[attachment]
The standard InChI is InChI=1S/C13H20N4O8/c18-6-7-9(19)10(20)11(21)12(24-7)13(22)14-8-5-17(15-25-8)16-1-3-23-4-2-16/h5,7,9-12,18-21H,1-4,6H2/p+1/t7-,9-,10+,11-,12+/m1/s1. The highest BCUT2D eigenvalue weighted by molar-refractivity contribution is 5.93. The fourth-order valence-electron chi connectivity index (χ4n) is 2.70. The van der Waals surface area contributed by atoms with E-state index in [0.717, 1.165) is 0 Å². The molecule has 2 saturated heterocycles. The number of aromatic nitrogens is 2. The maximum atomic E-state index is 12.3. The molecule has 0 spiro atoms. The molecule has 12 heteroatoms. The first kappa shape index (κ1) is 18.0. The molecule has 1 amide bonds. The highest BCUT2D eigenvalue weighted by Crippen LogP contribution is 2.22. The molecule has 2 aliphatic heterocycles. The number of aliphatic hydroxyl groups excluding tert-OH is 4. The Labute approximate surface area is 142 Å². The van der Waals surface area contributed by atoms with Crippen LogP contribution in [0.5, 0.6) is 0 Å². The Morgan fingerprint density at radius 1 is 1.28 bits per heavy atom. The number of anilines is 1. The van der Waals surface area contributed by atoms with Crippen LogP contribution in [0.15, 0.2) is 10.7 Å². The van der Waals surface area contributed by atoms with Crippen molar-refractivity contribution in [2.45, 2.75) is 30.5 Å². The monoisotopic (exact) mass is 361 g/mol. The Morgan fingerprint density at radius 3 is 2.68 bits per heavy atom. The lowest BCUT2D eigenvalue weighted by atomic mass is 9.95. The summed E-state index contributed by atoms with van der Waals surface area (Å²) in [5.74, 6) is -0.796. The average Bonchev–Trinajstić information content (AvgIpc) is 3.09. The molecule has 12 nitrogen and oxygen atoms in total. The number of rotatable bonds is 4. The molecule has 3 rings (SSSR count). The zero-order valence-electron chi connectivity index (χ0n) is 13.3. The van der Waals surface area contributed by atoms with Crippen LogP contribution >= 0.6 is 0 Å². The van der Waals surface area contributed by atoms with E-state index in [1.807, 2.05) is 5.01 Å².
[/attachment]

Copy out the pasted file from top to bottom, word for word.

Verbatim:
The standard InChI is InChI=1S/C13H20N4O8/c18-6-7-9(19)10(20)11(21)12(24-7)13(22)14-8-5-17(15-25-8)16-1-3-23-4-2-16/h5,7,9-12,18-21H,1-4,6H2/p+1/t7-,9-,10+,11-,12+/m1/s1. The highest BCUT2D eigenvalue weighted by molar-refractivity contribution is 5.93. The fourth-order valence-electron chi connectivity index (χ4n) is 2.70. The van der Waals surface area contributed by atoms with E-state index in [0.717, 1.165) is 0 Å². The molecule has 2 saturated heterocycles. The number of aromatic nitrogens is 2. The maximum atomic E-state index is 12.3. The molecule has 0 spiro atoms. The molecule has 12 heteroatoms. The first kappa shape index (κ1) is 18.0. The molecule has 1 amide bonds. The highest BCUT2D eigenvalue weighted by Crippen LogP contribution is 2.22. The molecule has 2 aliphatic heterocycles. The number of aliphatic hydroxyl groups excluding tert-OH is 4. The Labute approximate surface area is 142 Å². The van der Waals surface area contributed by atoms with Crippen LogP contribution in [0.5, 0.6) is 0 Å². The Morgan fingerprint density at radius 1 is 1.28 bits per heavy atom. The number of anilines is 1. The van der Waals surface area contributed by atoms with Crippen LogP contribution in [0.15, 0.2) is 10.7 Å². The van der Waals surface area contributed by atoms with Crippen molar-refractivity contribution in [2.45, 2.75) is 30.5 Å². The monoisotopic (exact) mass is 361 g/mol. The Morgan fingerprint density at radius 3 is 2.68 bits per heavy atom. The lowest BCUT2D eigenvalue weighted by atomic mass is 9.95. The summed E-state index contributed by atoms with van der Waals surface area (Å²) in [5.74, 6) is -0.796. The average Bonchev–Trinajstić information content (AvgIpc) is 3.09. The molecule has 12 nitrogen and oxygen atoms in total. The number of rotatable bonds is 4. The molecule has 3 rings (SSSR count). The zero-order valence-electron chi connectivity index (χ0n) is 13.3. The van der Waals surface area contributed by atoms with Crippen LogP contribution >= 0.6 is 0 Å². The van der Waals surface area contributed by atoms with E-state index in [1.807, 2.05) is 5.01 Å².